|Dream Vacations||Travel planning||$3,250–$21,850||20% off the initial franchise fee for active or retired veterans and first responders|
|Stratus Building Solutions||Commercial cleaning services||$3,450–$50,350||10% off the initial franchise fee for veterans|
|Jazzercise, Inc.||Fitness instruction||$9,000–$38,000||None|
|Anytime Fitness||Fitness instruction and gym||$89,350–$677,800||20% off the initial franchise fee for veterans|
|7-Eleven||Convenience store||$100,000–$1,000,000||20% off the initial franchise fee for veterans|
|Subway||Fast food||$105,800–$393,600||Waives the initial franchise fee for veterans opening a Subway on a military or government location; 50% off the initial franchise fee for veterans opening a Subway on a non-government location|
|JAN-PRO Cleaning Systems||Commercial cleaning services||$172,750–$757,000||Up to 20% off the initial franchise startup costs for veterans|
What are the pros and cons of getting into different industries?
Not all industries are created equal. Let’s go over the good and bad of some of the top franchise sectors:
Hotels and resorts
- The potential returns on your initial investment are high if you can get in with a good franchisor, snag a good territory and can successfully operate the franchise.
- Everything will be pretty formulaic. The franchisor likely has a full turnkey that keeps things standardized across the board.
- Franchisors may be willing to offer you financial assistance.
- Hotels are a steep investment. It’s likely going to be very expensive to start, and there are bound to be ongoing costs.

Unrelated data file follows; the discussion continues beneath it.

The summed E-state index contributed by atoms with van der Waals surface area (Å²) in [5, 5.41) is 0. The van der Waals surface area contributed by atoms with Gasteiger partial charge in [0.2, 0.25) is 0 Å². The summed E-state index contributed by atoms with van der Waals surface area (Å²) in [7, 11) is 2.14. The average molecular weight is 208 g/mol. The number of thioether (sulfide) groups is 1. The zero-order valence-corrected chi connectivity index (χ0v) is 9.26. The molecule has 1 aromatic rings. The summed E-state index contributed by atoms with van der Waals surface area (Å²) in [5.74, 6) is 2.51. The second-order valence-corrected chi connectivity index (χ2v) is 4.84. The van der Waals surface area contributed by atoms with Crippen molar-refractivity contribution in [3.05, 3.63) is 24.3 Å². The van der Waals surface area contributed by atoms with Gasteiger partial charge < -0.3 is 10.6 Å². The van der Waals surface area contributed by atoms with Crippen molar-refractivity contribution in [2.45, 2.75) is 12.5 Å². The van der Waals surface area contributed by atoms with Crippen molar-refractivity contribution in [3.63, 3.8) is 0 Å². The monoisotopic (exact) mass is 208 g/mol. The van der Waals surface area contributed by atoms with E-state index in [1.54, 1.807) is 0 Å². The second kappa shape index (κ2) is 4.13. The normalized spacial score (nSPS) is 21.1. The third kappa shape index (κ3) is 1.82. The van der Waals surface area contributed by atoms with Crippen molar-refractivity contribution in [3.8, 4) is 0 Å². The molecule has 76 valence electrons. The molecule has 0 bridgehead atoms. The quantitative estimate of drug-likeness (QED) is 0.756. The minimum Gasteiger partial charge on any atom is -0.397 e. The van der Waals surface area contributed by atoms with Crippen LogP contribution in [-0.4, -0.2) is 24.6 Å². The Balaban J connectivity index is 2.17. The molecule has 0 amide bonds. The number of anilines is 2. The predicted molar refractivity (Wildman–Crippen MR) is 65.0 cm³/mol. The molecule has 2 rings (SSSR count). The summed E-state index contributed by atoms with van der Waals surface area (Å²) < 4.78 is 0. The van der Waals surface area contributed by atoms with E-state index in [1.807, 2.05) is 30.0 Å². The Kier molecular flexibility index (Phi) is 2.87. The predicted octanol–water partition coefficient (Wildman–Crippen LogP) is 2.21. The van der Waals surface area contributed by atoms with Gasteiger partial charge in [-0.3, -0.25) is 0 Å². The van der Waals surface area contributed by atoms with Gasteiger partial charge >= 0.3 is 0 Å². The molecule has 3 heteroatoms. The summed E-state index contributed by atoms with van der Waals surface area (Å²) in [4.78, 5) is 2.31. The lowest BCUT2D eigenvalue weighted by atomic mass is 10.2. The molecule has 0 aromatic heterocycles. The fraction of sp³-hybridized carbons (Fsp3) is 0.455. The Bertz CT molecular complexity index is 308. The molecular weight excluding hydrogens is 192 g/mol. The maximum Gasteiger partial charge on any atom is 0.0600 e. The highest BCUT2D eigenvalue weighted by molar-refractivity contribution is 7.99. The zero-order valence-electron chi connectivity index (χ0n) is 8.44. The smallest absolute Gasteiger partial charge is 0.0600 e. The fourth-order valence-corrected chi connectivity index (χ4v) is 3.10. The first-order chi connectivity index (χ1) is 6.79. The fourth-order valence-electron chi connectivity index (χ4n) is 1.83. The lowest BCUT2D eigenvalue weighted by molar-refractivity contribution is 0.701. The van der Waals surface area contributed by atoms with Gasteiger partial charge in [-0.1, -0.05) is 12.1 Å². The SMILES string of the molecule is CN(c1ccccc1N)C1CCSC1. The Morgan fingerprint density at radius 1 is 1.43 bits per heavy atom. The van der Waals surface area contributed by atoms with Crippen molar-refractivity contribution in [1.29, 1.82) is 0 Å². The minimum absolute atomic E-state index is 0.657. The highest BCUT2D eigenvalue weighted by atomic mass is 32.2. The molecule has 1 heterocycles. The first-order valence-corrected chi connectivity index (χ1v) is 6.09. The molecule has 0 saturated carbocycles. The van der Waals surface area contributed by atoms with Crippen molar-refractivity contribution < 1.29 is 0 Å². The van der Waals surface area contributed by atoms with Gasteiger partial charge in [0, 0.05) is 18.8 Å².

- You likely won’t get to pick a location. Hotels are set up in territories to avoid overlap wherein two of the same franchise might end up competing for business.
- Formulaic is great to start, but it also means you won’t have much creative freedom.
- Many fast food and casual dining restaurants have successful franchises around the country and internationally, which makes their success easy to assess.
- There’s always a demand for food and people often seek familiar brands when it comes to eating out, so you’ll likely have a good foundation to launch from.
- Training is almost certainly included with your investment. Restaurant franchises are especially inclined to want a consistent experience across the board, which means rigorous, thorough training.
- Compliance can be tough to keep up with. Depending on where you are, you may be initially unfamiliar with the region’s specific codes.
- You’ll likely have to deal with a high turnover rate with employees. Working in kitchens and waiting tables are stressful jobs, so expect to deal with staffing needs regularly.
- Equipment is expensive and you may not make as high of profit margins as other franchises.
- Demand for convenience stores is pretty consistent, so you’ll likely have a steady customer base.
- Convenience stores also generally have pretty tight turnkey operations, so you’ll likely have a solid operation straight from the get-go.
- Labor is comparatively inexpensive due to the low level of training needed.
- A good deal of convenience stores are operational 24/7, which means either you or someone very reliable needs to be present or on-call at all times rather than just during typical business hours.
- You’ll inevitably have to deal with inventory losses. No matter where you are, it’s bound to happen.
- Given that workers are generally on the lower end of the pay scale, you’ll likely see a lot of turnover in this industry as well.
- Lengthy legal documents, policies and waivers are likely already going to be drawn up and ready to go.